Review: Radiation Therapy
Two major types of radiation therapy are external beam radiation therapy and internal radiation therapy. External beam radiation therapy delivers radiation from a source at a distance from the body and is directed at the cancer site. Internal radiation therapy places radiation sources as close as possible to the tumor site. There are several sub-categories of internal radiation therapies based on the way radiation is placed inside the body: interstitial, intracavitary, intraluminal, and intravenously.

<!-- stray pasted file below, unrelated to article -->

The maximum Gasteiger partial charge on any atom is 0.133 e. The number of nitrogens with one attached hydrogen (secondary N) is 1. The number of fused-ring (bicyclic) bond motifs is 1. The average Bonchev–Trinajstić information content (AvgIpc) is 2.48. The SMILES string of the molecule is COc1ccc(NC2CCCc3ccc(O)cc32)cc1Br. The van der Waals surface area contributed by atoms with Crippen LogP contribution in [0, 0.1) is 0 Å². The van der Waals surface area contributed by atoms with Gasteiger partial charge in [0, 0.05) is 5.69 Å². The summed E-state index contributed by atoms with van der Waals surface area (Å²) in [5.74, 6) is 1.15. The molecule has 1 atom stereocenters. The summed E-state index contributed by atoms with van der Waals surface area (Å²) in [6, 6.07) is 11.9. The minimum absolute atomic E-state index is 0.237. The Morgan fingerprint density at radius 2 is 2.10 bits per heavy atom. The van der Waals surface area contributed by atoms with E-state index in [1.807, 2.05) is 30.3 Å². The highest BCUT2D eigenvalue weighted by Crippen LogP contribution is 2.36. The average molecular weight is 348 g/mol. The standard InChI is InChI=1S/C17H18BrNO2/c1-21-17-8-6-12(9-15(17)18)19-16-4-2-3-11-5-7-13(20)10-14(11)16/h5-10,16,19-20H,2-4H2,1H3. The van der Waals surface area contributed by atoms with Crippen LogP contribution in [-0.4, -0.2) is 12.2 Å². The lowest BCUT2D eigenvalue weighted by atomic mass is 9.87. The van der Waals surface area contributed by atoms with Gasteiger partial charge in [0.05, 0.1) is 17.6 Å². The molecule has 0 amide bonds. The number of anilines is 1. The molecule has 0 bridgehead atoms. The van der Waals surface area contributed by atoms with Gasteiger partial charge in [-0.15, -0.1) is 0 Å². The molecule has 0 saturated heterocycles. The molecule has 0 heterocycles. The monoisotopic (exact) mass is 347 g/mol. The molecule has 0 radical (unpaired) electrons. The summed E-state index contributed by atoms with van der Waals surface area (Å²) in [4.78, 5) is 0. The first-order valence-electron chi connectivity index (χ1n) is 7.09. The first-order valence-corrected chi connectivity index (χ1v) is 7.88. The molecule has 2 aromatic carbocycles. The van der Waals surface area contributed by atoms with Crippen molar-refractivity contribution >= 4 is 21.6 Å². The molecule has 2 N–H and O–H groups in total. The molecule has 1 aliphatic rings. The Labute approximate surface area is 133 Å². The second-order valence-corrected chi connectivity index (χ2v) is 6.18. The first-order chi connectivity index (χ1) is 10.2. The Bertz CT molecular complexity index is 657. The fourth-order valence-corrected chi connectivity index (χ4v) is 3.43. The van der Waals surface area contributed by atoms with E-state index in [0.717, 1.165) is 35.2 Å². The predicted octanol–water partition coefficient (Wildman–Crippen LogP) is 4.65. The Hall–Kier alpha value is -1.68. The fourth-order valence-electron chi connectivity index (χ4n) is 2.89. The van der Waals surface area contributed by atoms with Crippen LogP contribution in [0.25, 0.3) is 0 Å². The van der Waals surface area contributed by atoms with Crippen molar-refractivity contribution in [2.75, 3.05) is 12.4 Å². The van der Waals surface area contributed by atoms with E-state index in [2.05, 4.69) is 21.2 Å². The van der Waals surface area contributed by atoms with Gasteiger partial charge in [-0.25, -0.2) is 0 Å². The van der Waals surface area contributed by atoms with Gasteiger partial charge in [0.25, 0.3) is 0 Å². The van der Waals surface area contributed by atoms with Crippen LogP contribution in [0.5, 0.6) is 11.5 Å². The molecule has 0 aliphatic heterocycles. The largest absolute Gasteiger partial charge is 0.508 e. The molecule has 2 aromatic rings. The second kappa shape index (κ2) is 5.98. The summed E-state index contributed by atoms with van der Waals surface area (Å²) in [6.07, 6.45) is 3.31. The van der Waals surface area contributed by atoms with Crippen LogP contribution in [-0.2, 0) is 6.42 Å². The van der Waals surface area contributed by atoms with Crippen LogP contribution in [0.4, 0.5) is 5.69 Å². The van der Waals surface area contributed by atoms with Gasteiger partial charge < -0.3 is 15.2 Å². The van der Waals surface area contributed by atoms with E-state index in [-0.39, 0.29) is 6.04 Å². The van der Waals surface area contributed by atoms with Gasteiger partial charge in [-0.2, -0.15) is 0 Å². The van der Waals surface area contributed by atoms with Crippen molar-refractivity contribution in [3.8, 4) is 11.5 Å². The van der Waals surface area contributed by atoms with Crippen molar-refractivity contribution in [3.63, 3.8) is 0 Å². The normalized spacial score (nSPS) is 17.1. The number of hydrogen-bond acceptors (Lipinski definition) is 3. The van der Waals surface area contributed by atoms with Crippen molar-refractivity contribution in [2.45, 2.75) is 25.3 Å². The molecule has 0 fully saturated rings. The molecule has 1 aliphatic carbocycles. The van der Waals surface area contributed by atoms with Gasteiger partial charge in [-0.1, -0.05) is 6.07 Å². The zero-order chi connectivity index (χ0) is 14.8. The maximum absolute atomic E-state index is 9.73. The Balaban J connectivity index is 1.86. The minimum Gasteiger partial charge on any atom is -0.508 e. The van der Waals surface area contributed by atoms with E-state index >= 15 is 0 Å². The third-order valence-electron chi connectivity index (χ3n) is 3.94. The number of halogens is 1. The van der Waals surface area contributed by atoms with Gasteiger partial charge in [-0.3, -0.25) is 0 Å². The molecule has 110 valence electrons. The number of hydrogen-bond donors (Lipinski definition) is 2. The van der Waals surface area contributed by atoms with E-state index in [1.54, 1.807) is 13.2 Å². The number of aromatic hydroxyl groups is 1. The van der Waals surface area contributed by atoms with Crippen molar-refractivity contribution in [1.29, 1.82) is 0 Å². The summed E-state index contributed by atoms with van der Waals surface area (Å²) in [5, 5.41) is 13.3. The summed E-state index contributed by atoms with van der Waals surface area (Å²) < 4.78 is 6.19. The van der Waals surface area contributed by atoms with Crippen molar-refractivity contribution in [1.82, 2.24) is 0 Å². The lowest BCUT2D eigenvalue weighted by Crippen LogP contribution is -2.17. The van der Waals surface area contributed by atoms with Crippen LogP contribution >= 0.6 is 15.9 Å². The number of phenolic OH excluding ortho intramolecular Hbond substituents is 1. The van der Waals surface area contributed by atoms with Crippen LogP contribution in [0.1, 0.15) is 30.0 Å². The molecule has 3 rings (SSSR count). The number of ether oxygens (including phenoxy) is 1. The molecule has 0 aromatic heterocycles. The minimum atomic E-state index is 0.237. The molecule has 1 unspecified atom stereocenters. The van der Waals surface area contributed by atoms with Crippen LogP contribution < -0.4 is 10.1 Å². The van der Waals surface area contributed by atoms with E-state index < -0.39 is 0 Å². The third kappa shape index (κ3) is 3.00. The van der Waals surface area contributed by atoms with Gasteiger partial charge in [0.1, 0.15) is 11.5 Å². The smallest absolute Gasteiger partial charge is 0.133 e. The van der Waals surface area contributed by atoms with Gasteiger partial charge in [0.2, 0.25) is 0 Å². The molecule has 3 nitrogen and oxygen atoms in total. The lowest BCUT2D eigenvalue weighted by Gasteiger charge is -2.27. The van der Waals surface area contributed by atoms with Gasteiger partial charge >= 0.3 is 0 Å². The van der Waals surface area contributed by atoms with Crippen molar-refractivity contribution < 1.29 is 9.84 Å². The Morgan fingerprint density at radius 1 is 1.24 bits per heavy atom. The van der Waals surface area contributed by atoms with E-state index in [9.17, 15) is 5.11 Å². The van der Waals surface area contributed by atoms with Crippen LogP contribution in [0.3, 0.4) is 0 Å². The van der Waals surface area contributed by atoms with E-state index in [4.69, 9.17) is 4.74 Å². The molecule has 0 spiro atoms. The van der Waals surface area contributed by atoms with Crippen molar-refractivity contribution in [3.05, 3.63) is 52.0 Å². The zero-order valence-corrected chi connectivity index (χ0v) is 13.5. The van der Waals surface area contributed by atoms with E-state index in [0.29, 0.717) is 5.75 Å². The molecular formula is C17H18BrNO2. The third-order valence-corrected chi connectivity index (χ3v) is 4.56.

Radiation therapy is often used when surgery is impossible or part or all of an organ would be removed if curative surgery were performed. Radiation therapy is most effective on radiosensitive cells.
As an adjuvant therapy, radiation therapy is used to destroy microscopic cancer cells before and after other therapies. Lower doses of radiation are given to cancer patients for palliative purposes, most often given to bony metastases.
Common side effects of radiation therapy are fatigue, nausea, hair loss, and depression.
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